Gary Woodland, who's healthy again, says he would have relished a grouping alongside Brooks Koepka and Bryson DeChambeau.

U.S. Open: Gary Woodland is back in the gym and coming off a swing tune-up, but you won't see him playing instigator this week

SAN DIEGO – A year ago, as the defending U.S. Open champion, Gary Woodland didn’t like his chances.

“I wasn’t physically able to play. I just wanted to defend,” he said.

He missed the cut and his injured hip required four cortisone shots to get through the end of last year.

As for now?

“I started working out again two weeks ago, which is amazing, so body is feeling better and definitely with that comes a lot more confidence,” he said.

Woodland also got an added boost of confidence from his longtime instructor, Butch Harmon. They have worked together on and off since 2011, but Harmon retired from tending to his stable of pros at Tour events and so Woodland has seen less of him. He stopped on the way to Torrey Pines for a tune-up of sorts. Usually, Harmon can pinpoint one area of weakness that he needs to work on, but this time Woodland required more assistance.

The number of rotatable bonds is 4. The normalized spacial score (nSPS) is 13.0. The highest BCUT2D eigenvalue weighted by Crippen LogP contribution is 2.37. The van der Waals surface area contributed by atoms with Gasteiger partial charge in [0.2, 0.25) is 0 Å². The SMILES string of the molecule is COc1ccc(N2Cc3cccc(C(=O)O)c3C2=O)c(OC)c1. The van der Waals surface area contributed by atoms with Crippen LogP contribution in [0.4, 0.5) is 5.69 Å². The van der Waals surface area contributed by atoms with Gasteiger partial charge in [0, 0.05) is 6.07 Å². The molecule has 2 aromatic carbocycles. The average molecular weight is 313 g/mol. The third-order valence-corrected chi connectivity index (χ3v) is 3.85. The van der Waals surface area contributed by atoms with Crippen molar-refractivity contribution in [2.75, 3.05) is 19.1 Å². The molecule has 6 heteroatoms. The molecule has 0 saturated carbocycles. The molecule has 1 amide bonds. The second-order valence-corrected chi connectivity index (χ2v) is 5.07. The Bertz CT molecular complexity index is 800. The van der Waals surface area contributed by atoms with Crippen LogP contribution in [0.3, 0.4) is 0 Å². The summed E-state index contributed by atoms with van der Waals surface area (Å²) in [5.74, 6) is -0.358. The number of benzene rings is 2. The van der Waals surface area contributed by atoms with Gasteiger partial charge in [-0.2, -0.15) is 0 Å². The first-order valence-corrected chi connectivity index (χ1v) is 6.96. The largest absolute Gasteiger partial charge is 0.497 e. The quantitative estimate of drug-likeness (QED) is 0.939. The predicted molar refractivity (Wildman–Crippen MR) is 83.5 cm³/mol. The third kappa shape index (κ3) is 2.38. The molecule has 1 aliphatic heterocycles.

“Last week there were four things that were off. That’s a lot for me, and it was all stuff that I wasn’t able to do last year and stuff that I started doing because I was hurt,” he explained. “That part is a little frustrating, so usually I’m one day with Butch. I spent three with him. Thursday, he told me I was horrible, and Saturday he told me I was pretty good and I had a chance to win this week. That’s what I like about Butch. He keeps it honest.”

Woodland, 37, has made three cuts in his last four events, including finishing fifth at the Wells Fargo Championship last month. He also is returning to a Torrey Pines course that he’s played regularly and has always fit his eye and power game. Woodland is paired for the first two rounds with fellow past U.S. Open champions Martin Kaymer and Webb Simpson despite the rumors he would be grouped with defending champion Bryson DeChambeau and Brooks Koepka.

“I would have loved to have played. I think the energy in that group would have been amazing,” Woodland said. “I would have instigated and tried to start fights or whatever I could have done.”

Woodland’s injury not only dented his confidence, but his chances of playing in the Ryder Cup, which was postponed a year, this fall. He’s plummeted to No. 21 in the U.S. Ryder Cup team point standings behind Will Zalatoris. (Only the top six automatically qualify for the team.)

“I think I would have made the team if we would have had it before COVID, and then I battled injuries and battled a lot and I dropped way down,” he said. “I’m happy with where my game is. I’m happy where the confidence level is. I don’t think I’m too far off where I can play my way back in. I think I can do that, and that starts this week.”

Source : Golf Week More